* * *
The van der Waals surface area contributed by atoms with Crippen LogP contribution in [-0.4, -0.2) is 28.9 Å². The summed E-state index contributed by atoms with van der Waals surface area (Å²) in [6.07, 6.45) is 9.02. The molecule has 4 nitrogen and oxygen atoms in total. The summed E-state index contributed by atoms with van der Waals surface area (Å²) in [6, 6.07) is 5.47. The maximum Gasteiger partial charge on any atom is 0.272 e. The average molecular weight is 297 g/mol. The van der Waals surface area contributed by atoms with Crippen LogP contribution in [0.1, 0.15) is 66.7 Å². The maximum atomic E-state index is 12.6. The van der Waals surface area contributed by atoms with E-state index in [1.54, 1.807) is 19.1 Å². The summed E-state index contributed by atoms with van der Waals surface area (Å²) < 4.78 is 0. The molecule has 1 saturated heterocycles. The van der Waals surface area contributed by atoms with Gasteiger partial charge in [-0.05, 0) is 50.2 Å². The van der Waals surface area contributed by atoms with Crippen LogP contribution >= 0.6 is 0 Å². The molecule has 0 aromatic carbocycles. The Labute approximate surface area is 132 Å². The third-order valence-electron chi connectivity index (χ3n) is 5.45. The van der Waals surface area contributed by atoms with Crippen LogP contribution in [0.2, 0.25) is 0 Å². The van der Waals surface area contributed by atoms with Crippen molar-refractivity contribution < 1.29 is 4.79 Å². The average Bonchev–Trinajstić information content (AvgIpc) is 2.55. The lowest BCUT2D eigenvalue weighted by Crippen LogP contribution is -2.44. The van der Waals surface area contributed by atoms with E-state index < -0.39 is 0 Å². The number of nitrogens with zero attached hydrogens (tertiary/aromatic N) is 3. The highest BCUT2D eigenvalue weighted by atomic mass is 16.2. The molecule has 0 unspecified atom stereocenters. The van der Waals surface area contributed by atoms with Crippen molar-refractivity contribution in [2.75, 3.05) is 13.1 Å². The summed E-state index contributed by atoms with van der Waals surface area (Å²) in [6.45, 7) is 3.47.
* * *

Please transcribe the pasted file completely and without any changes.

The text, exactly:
The van der Waals surface area contributed by atoms with Crippen LogP contribution in [-0.4, -0.2) is 28.9 Å². The summed E-state index contributed by atoms with van der Waals surface area (Å²) in [6.07, 6.45) is 9.02. The molecule has 4 nitrogen and oxygen atoms in total. The summed E-state index contributed by atoms with van der Waals surface area (Å²) in [6, 6.07) is 5.47. The maximum Gasteiger partial charge on any atom is 0.272 e. The average molecular weight is 297 g/mol. The van der Waals surface area contributed by atoms with Crippen LogP contribution in [0.1, 0.15) is 66.7 Å². The maximum atomic E-state index is 12.6. The van der Waals surface area contributed by atoms with E-state index in [1.54, 1.807) is 19.1 Å². The summed E-state index contributed by atoms with van der Waals surface area (Å²) < 4.78 is 0. The molecule has 1 saturated heterocycles. The van der Waals surface area contributed by atoms with Gasteiger partial charge in [-0.05, 0) is 50.2 Å². The van der Waals surface area contributed by atoms with Crippen LogP contribution >= 0.6 is 0 Å². The molecule has 0 aromatic carbocycles. The Labute approximate surface area is 132 Å². The third-order valence-electron chi connectivity index (χ3n) is 5.45. The van der Waals surface area contributed by atoms with Crippen LogP contribution in [0.2, 0.25) is 0 Å². The van der Waals surface area contributed by atoms with Crippen molar-refractivity contribution < 1.29 is 4.79 Å². The average Bonchev–Trinajstić information content (AvgIpc) is 2.55. The lowest BCUT2D eigenvalue weighted by Crippen LogP contribution is -2.44. The van der Waals surface area contributed by atoms with E-state index < -0.39 is 0 Å². The number of nitrogens with zero attached hydrogens (tertiary/aromatic N) is 3. The highest BCUT2D eigenvalue weighted by atomic mass is 16.2. The molecule has 0 unspecified atom stereocenters. The van der Waals surface area contributed by atoms with Crippen molar-refractivity contribution in [2.75, 3.05) is 13.1 Å². The summed E-state index contributed by atoms with van der Waals surface area (Å²) in [6.45, 7) is 3.47.